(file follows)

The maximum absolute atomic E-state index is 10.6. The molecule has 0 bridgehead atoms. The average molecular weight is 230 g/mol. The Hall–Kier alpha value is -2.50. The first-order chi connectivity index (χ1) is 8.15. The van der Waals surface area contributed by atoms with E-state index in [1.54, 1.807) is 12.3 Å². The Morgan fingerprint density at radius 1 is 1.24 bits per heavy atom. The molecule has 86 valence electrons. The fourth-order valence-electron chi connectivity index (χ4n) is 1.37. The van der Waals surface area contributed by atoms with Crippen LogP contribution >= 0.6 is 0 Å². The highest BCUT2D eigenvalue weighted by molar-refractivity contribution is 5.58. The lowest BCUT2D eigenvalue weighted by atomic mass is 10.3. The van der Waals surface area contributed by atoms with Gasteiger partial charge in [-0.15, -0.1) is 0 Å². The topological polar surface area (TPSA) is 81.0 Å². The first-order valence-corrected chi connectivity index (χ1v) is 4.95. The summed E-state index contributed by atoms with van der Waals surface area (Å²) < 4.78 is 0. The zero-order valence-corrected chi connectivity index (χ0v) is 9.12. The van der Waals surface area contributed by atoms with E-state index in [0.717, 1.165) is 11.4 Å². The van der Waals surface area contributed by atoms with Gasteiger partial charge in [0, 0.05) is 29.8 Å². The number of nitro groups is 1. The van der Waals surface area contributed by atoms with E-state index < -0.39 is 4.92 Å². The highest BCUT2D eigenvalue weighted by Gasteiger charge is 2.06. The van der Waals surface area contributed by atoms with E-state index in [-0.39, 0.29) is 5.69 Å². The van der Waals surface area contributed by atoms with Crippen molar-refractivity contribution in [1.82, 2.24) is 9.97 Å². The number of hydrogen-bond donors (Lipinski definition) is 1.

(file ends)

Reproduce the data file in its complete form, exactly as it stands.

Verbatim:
The maximum absolute atomic E-state index is 10.6. The molecule has 0 bridgehead atoms. The average molecular weight is 230 g/mol. The Hall–Kier alpha value is -2.50. The first-order chi connectivity index (χ1) is 8.15. The van der Waals surface area contributed by atoms with E-state index in [1.54, 1.807) is 12.3 Å². The Morgan fingerprint density at radius 1 is 1.24 bits per heavy atom. The molecule has 86 valence electrons. The fourth-order valence-electron chi connectivity index (χ4n) is 1.37. The van der Waals surface area contributed by atoms with Crippen LogP contribution >= 0.6 is 0 Å². The highest BCUT2D eigenvalue weighted by molar-refractivity contribution is 5.58. The lowest BCUT2D eigenvalue weighted by atomic mass is 10.3. The van der Waals surface area contributed by atoms with Gasteiger partial charge in [-0.15, -0.1) is 0 Å². The topological polar surface area (TPSA) is 81.0 Å². The first-order valence-corrected chi connectivity index (χ1v) is 4.95. The summed E-state index contributed by atoms with van der Waals surface area (Å²) < 4.78 is 0. The zero-order valence-corrected chi connectivity index (χ0v) is 9.12. The van der Waals surface area contributed by atoms with E-state index in [0.717, 1.165) is 11.4 Å². The van der Waals surface area contributed by atoms with Gasteiger partial charge in [0, 0.05) is 29.8 Å². The number of nitro groups is 1. The van der Waals surface area contributed by atoms with E-state index < -0.39 is 4.92 Å². The highest BCUT2D eigenvalue weighted by Gasteiger charge is 2.06. The van der Waals surface area contributed by atoms with E-state index in [-0.39, 0.29) is 5.69 Å². The van der Waals surface area contributed by atoms with Crippen molar-refractivity contribution in [1.82, 2.24) is 9.97 Å². The number of hydrogen-bond donors (Lipinski definition) is 1.